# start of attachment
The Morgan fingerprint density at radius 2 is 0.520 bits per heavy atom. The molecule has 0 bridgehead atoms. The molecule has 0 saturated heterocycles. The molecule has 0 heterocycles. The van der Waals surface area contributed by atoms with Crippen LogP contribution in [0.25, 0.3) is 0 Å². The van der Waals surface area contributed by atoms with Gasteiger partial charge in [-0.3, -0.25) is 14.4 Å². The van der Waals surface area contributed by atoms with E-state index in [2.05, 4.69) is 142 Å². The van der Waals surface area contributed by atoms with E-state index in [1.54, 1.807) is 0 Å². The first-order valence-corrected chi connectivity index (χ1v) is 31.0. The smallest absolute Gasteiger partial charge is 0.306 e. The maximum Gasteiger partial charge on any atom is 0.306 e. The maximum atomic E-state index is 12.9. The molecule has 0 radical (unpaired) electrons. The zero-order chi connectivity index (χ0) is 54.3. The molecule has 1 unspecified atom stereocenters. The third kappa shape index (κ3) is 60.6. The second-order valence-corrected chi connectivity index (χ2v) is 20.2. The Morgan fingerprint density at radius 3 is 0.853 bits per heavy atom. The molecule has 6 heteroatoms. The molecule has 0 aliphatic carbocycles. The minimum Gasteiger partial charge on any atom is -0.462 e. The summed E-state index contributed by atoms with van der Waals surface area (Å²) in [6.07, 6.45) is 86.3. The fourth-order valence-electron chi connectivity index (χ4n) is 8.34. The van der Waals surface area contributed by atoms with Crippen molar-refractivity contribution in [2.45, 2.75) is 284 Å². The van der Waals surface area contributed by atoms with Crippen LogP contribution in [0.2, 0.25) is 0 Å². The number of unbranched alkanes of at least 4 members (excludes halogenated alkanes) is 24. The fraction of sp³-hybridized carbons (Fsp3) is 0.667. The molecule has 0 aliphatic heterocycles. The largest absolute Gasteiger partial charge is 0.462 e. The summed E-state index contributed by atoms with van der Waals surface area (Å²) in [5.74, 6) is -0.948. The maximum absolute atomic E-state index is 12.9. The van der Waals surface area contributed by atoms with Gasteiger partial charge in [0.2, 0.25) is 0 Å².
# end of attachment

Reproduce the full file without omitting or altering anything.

The Morgan fingerprint density at radius 2 is 0.520 bits per heavy atom. The molecule has 0 bridgehead atoms. The molecule has 0 saturated heterocycles. The molecule has 0 heterocycles. The van der Waals surface area contributed by atoms with Crippen LogP contribution in [0.25, 0.3) is 0 Å². The van der Waals surface area contributed by atoms with Gasteiger partial charge in [-0.3, -0.25) is 14.4 Å². The van der Waals surface area contributed by atoms with E-state index in [2.05, 4.69) is 142 Å². The van der Waals surface area contributed by atoms with E-state index in [1.54, 1.807) is 0 Å². The first-order valence-corrected chi connectivity index (χ1v) is 31.0. The smallest absolute Gasteiger partial charge is 0.306 e. The maximum Gasteiger partial charge on any atom is 0.306 e. The maximum atomic E-state index is 12.9. The molecule has 0 radical (unpaired) electrons. The zero-order chi connectivity index (χ0) is 54.3. The molecule has 1 unspecified atom stereocenters. The third kappa shape index (κ3) is 60.6. The second-order valence-corrected chi connectivity index (χ2v) is 20.2. The Morgan fingerprint density at radius 3 is 0.853 bits per heavy atom. The molecule has 6 heteroatoms. The molecule has 0 aliphatic carbocycles. The minimum Gasteiger partial charge on any atom is -0.462 e. The summed E-state index contributed by atoms with van der Waals surface area (Å²) in [6.07, 6.45) is 86.3. The fourth-order valence-electron chi connectivity index (χ4n) is 8.34. The van der Waals surface area contributed by atoms with Crippen molar-refractivity contribution in [2.45, 2.75) is 284 Å². The van der Waals surface area contributed by atoms with Crippen LogP contribution in [0.2, 0.25) is 0 Å². The number of unbranched alkanes of at least 4 members (excludes halogenated alkanes) is 24. The fraction of sp³-hybridized carbons (Fsp3) is 0.667. The molecule has 0 aliphatic heterocycles. The largest absolute Gasteiger partial charge is 0.462 e. The summed E-state index contributed by atoms with van der Waals surface area (Å²) in [5.74, 6) is -0.948. The maximum absolute atomic E-state index is 12.9. The van der Waals surface area contributed by atoms with Gasteiger partial charge in [0.2, 0.25) is 0 Å².